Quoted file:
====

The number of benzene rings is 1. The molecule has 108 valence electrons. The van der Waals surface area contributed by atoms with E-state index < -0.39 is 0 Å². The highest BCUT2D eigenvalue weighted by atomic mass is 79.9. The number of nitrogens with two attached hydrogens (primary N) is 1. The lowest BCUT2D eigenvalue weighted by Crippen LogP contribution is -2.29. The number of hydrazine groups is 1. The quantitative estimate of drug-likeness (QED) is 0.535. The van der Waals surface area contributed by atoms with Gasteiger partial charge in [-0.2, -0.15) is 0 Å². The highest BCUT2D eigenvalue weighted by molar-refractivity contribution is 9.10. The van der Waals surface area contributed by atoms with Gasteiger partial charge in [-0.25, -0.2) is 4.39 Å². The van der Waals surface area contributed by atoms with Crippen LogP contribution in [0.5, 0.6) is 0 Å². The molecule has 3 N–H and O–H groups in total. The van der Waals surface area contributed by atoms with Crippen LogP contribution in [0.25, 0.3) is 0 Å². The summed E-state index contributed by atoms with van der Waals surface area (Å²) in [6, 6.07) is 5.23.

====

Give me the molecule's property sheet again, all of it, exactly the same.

The number of benzene rings is 1. The molecule has 108 valence electrons. The van der Waals surface area contributed by atoms with E-state index < -0.39 is 0 Å². The highest BCUT2D eigenvalue weighted by atomic mass is 79.9. The number of nitrogens with two attached hydrogens (primary N) is 1. The lowest BCUT2D eigenvalue weighted by Crippen LogP contribution is -2.29. The number of hydrazine groups is 1. The quantitative estimate of drug-likeness (QED) is 0.535. The van der Waals surface area contributed by atoms with Gasteiger partial charge in [-0.2, -0.15) is 0 Å². The highest BCUT2D eigenvalue weighted by molar-refractivity contribution is 9.10. The van der Waals surface area contributed by atoms with Gasteiger partial charge in [-0.25, -0.2) is 4.39 Å². The van der Waals surface area contributed by atoms with Crippen LogP contribution in [0.5, 0.6) is 0 Å². The molecule has 3 N–H and O–H groups in total. The van der Waals surface area contributed by atoms with Crippen LogP contribution in [0.25, 0.3) is 0 Å². The summed E-state index contributed by atoms with van der Waals surface area (Å²) in [6, 6.07) is 5.23.